The Desert Rose High School principal’s office is an "eclectic travel house," as described by its resident, Sandra Ransel.
A framed tablecloth made of bark hangs on the wall across from her desk. A friend gave it to her during a trip to Maui. The symbols on the light and dark brown sheet stand for hospitality, honesty and integrity, the friend told her.
A framed blueprint of her grandfather’s patented pencil sharpener design also hangs on the wall.
The most recent addition is a gold trophy of four kids hoisting an apple above their heads. It reads: "Dr. Sandra L. Ransel, Unsung Hero."
She received it when the Nevada Public Education Foundation and Nevada Legislature inducted Ransel and five others into the Nevada Education Hall of Fame on May 16 in Carson City.
Others honored included Lucille Keaton, principal of Hewetson Elementary School, 701 N. 20th St. , who was recognized in the Educator category.
"I kind of consider the school an unsung hero," Ransel said of Desert Rose.
Desert Rose, 444 W. Brooks Ave., serves thousands of nontraditional students. It offers traditional high school diplomas, adult high school diplomas, GED diplomas, English language and citizenship classes, and career and vocational training.
Ransel is the one who gives the second, and sometimes third and fourth, chances to people wanting to complete their high school education.
It’s a chore to keep Ransel from digressing about individual students and their success stories. She can’t help it because she’s so proud of them.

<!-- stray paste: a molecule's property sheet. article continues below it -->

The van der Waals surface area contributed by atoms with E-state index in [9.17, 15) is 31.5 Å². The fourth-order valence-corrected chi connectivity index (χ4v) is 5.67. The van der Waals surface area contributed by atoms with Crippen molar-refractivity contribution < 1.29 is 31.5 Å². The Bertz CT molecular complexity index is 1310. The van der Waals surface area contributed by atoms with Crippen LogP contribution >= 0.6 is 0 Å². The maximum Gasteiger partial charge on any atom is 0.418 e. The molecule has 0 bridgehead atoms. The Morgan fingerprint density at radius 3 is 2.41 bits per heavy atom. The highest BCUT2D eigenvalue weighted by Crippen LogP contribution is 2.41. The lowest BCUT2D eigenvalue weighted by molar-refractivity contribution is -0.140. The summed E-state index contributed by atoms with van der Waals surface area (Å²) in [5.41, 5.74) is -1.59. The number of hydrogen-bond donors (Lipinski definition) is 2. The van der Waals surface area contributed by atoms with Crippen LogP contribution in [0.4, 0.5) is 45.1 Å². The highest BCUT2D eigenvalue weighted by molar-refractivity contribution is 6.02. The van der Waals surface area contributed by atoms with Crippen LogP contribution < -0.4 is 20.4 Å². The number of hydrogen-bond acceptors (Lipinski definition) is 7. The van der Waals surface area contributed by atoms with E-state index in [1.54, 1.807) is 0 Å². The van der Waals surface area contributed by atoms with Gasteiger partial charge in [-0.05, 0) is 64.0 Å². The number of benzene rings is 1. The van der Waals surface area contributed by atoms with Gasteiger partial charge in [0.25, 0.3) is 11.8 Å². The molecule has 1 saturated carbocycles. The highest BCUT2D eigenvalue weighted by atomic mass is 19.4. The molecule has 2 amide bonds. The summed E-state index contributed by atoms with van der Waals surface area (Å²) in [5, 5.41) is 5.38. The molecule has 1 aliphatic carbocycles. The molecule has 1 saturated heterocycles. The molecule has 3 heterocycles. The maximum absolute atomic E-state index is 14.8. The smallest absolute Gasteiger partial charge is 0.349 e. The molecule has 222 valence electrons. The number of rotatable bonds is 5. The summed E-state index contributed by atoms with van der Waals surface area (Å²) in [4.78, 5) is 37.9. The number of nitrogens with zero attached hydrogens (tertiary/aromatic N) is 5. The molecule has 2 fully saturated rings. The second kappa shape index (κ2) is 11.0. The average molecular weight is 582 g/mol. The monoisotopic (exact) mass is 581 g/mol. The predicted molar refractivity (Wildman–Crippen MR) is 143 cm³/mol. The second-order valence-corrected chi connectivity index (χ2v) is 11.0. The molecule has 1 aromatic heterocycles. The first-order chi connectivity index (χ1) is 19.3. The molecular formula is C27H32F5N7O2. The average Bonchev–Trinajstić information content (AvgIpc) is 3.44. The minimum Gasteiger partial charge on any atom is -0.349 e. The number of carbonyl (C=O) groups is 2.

Ransel’s aged desk is the same one she worked on as a child. It belonged to her aunt and uncle. Today it’s covered in various paperwork and grant applications. Her school is losing more than a quarter of its funding, and Ransel is determined not to let that affect the students.
Ransel grew up in a military family, constantly moving around the country. She graduated from high school in Alaska before receiving her master’s degree in education from Colorado State University in Fort Collins, Colo. She later received her doctorate from the University of Oklahoma in Norman, Okla.
She, too, married a military man and spent much of her adult life traversing the globe with her husband, Alfred, who was in the Air Force. Everywhere they moved, she’d find a job teaching.
Upon her husband’s retirement, they moved to Las Vegas in 1993, and Ransel worked her way up through the ranks as a teacher, dean and assistant principal at various schools and became principal of Desert Rose in 2001.
Her longtime friend and colleague, Valley High School teacher Elizabeth Bell, called Ransel a "true student advocate."
"She’s a workaholic," Bell said. "I don’t know anyone in the district who has moved education like she has. I’ve been in the district 20 years and it just amazes me.
"Whoever came up with the Unsung Hero (category), it’s well deserved. To do what she does with so little, I don’t know anyone who deserves it more than her."
Ransel has dealt with Parkinson’s disease for nearly two decades. Her legs and hands shake and twitch uncontrollably, which prevents her from climbing ladders or carrying valuable things.
She hasn’t let it stop her from enjoying her favorite pastime, snow skiing, even at 61.
On a shelf behind Ransel’s desk are photos of her two sons and grandkids. Her father, whose photo sits atop her bookshelf, showed up at her campus one day to enroll in classes, unbeknownst to Ransel. He finally received his high school diploma in 2005 at 86 years old.
Ransel is proud of the award because "it means that someone recognized what alternative education does."
Her trophy is one piece in her collection that won’t stay in her office because she doesn’t feel it necessarily belongs to her. She plans to put it in a case in the hallway.
"It’s an award for my school, my students and my family," she said.
Contact View education reporter Jeff Mosier at email@example.com or 224-5524.